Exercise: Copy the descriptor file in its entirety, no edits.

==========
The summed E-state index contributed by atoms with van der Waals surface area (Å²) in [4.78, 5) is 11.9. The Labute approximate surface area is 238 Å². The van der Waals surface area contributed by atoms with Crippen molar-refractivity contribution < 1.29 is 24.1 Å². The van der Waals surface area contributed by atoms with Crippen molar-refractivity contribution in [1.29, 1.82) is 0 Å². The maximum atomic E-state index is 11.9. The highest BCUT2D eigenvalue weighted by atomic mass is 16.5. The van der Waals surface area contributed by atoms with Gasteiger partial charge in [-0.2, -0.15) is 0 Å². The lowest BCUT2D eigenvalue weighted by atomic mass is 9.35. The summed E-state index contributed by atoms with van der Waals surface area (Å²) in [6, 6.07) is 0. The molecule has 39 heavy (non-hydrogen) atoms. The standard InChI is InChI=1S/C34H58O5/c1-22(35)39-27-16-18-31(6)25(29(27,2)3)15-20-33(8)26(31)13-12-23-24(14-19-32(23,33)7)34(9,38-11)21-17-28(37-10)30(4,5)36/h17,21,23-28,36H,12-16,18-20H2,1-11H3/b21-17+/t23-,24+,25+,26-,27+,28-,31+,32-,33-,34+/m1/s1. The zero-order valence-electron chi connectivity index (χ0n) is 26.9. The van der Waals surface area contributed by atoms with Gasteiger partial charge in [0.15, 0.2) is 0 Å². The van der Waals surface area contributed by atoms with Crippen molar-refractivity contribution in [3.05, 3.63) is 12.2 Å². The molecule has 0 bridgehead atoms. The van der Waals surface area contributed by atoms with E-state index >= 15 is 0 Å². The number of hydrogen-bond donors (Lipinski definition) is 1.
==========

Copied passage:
The summed E-state index contributed by atoms with van der Waals surface area (Å²) in [4.78, 5) is 11.9. The Labute approximate surface area is 238 Å². The van der Waals surface area contributed by atoms with Crippen molar-refractivity contribution < 1.29 is 24.1 Å². The van der Waals surface area contributed by atoms with Crippen molar-refractivity contribution in [1.29, 1.82) is 0 Å². The maximum atomic E-state index is 11.9. The highest BCUT2D eigenvalue weighted by atomic mass is 16.5. The van der Waals surface area contributed by atoms with Gasteiger partial charge in [-0.2, -0.15) is 0 Å². The lowest BCUT2D eigenvalue weighted by atomic mass is 9.35. The summed E-state index contributed by atoms with van der Waals surface area (Å²) in [6, 6.07) is 0. The molecule has 39 heavy (non-hydrogen) atoms. The standard InChI is InChI=1S/C34H58O5/c1-22(35)39-27-16-18-31(6)25(29(27,2)3)15-20-33(8)26(31)13-12-23-24(14-19-32(23,33)7)34(9,38-11)21-17-28(37-10)30(4,5)36/h17,21,23-28,36H,12-16,18-20H2,1-11H3/b21-17+/t23-,24+,25+,26-,27+,28-,31+,32-,33-,34+/m1/s1. The zero-order valence-electron chi connectivity index (χ0n) is 26.9. The van der Waals surface area contributed by atoms with Gasteiger partial charge in [0.15, 0.2) is 0 Å². The van der Waals surface area contributed by atoms with Crippen molar-refractivity contribution in [3.05, 3.63) is 12.2 Å². The molecule has 0 bridgehead atoms. The van der Waals surface area contributed by atoms with E-state index >= 15 is 0 Å². The number of hydrogen-bond donors (Lipinski definition) is 1.